Health Care

Sunday shows – Spotlight shifts to omicron variant

Multiple Biden administration officials on Sunday weighed in on the newly discovered omicron COVID-19 variant.

The variant, first discovered in South Africa, has already forced multiple nations to implement travel restrictions in response.

Read The Hill’s complete coverage below.

Fauci: Omicron variant will ‘inevitably’ hit US
By CAROLINE VAKIL
 
Anthony Fauci said on Sunday that the omicron COVID-19 variant will “inevitably” hit the United States, noting that it has already been detected in several other countries.

“When you have a virus that has already gone to multiple countries, inevitably it will be here,” Fauci, who serves as President Biden’s chief medical adviser, said.

Read the full story here
 
 

Fauci says ‘troublesome’ omicron ‘might evade immune protection’
By CAROLINE VAKIL 
 
President Biden’s chief medical adviser, Anthony Fauci, on Sunday called the newly discovered omicron variant of COVID-19 “troublesome,” and raised concerns that it “might evade immune protection.”
Read the full story here
 
 

Gottlieb: ‘A pretty good degree of confidence’ people with three doses are protected from omicron
By JOSEPH CHOI 
 
Former Food and Drug Administration (FDA) Commissioner Scott Gottlieb on Sunday said vaccine developers have “a pretty good degree of confidence” that fully vaccinated individuals who have received a COVID-19 booster are protected against the omicron variant.
Read the full story here
 
 

NIH director says it will take ‘weeks’ to understand omicron severity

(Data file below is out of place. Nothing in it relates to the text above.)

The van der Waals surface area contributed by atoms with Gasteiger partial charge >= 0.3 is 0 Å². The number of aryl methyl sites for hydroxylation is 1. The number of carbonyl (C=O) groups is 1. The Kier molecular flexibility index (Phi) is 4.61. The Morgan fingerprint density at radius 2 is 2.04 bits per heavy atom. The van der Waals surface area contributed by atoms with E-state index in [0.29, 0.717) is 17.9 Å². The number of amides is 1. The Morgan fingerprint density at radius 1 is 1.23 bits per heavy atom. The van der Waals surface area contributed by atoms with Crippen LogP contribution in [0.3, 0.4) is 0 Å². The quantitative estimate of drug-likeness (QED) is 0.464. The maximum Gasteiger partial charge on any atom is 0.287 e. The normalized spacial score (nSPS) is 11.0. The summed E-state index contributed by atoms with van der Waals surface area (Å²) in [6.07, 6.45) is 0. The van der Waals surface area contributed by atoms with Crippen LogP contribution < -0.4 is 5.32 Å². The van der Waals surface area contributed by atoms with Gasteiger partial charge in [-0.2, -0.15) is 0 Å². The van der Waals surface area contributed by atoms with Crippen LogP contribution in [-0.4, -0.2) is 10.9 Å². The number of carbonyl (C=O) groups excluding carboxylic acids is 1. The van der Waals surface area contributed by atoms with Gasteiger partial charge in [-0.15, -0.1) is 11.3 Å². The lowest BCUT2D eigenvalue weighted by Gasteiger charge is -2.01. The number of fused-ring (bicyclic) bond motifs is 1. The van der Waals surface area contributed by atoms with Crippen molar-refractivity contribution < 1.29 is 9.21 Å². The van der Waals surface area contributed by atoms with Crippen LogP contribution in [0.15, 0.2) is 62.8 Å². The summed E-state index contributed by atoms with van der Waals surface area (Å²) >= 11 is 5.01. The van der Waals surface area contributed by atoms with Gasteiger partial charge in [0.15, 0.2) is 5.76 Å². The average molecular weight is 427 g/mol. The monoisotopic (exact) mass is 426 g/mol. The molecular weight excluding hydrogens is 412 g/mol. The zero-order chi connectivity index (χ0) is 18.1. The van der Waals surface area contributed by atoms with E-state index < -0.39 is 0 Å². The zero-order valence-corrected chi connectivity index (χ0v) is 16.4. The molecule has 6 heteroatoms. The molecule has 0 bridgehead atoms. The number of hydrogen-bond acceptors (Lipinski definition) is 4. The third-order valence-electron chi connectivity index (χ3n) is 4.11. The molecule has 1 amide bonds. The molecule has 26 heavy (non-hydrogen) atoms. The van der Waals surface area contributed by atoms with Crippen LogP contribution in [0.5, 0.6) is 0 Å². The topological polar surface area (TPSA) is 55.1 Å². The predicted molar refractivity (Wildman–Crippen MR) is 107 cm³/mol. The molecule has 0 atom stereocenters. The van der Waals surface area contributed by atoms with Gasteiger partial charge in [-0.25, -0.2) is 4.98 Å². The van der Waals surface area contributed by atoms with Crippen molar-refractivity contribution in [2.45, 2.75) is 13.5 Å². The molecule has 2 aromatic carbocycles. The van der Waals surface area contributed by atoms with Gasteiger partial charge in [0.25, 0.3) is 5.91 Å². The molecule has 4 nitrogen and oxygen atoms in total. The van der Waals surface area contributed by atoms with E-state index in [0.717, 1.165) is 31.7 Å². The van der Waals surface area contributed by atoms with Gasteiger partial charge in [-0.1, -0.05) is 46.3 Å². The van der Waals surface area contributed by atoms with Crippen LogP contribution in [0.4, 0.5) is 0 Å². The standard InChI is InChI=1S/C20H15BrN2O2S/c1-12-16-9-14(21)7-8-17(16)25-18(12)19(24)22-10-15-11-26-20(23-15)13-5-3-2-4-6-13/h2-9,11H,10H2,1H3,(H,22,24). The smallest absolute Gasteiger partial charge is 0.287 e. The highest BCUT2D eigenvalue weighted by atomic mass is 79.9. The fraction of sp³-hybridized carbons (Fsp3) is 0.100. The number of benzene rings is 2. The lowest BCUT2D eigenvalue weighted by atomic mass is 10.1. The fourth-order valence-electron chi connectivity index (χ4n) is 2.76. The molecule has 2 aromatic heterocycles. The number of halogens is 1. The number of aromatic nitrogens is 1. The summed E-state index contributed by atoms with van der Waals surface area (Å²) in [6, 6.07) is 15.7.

By JOSEPH CHOI 
 
National Institutes of Health (NIH) Director Francis Collins offered caution about the new omicron COVID-19 variant in a Sunday interview, saying it will take weeks to understand whether it can evade COVID-19 vaccines.
Read the full story here
 
 

Collins says omicron variant a ‘great reason’ to get booster
By DOMINICK MASTRANGELO 
 
“There’s no reason to panic, but it’s a great reason to get boosted,” National Institutes of Health (NIH) Director Francis Collins said Sunday during an appearance on CNN.
Read the full story here
 
 

Fauci defends omicron travel restrictions
By CAROLINE VAKIL
 
“Travel bans, when you have a highly transmissible virus, never completely … prevent it from coming into the country. No way that’s going to happen,” Anthony Fauci said. “But what you can do is you can delay it enough to get us better prepared.”
Read the full story here
 
 

Fauci: US just deserves B or C grade on COVID-19
By JOSEPH CHOI 
 
White House medical adviser Anthony Fauci said he would certainly not give the United States an A for its public health response to the pandemic, saying it would only deserve a B or even a C grade.
Read the full story here
 
 

Fauci says ‘we’re going to have to start living with COVID’
By JOSEPH CHOI 
 
Chief White House medical adviser Anthony Fauci said in an interview aired on Sunday that he believes people will have to begin “living with COVID,” expressing doubts that the virus will be eradicated.
Read the full story here
 
 

China probably got rid of intermediary COVID host between bats, humans, Fauci says
By JOSEPH CHOI
 
Chief White House medical adviser Anthony Fauci speculated that China likely got rid of an intermediary host that carried the COVID-19 virus between bats and humans when officials cleaned out the live animal market where the virus is theorized to have first caused an infection in humans.
Read the full story here
 
 

Barrasso calls Biden’s agenda ‘Alice in Wonderland’ logic: ‘He’s the Mad Hatter’
By JOSEPH CHOI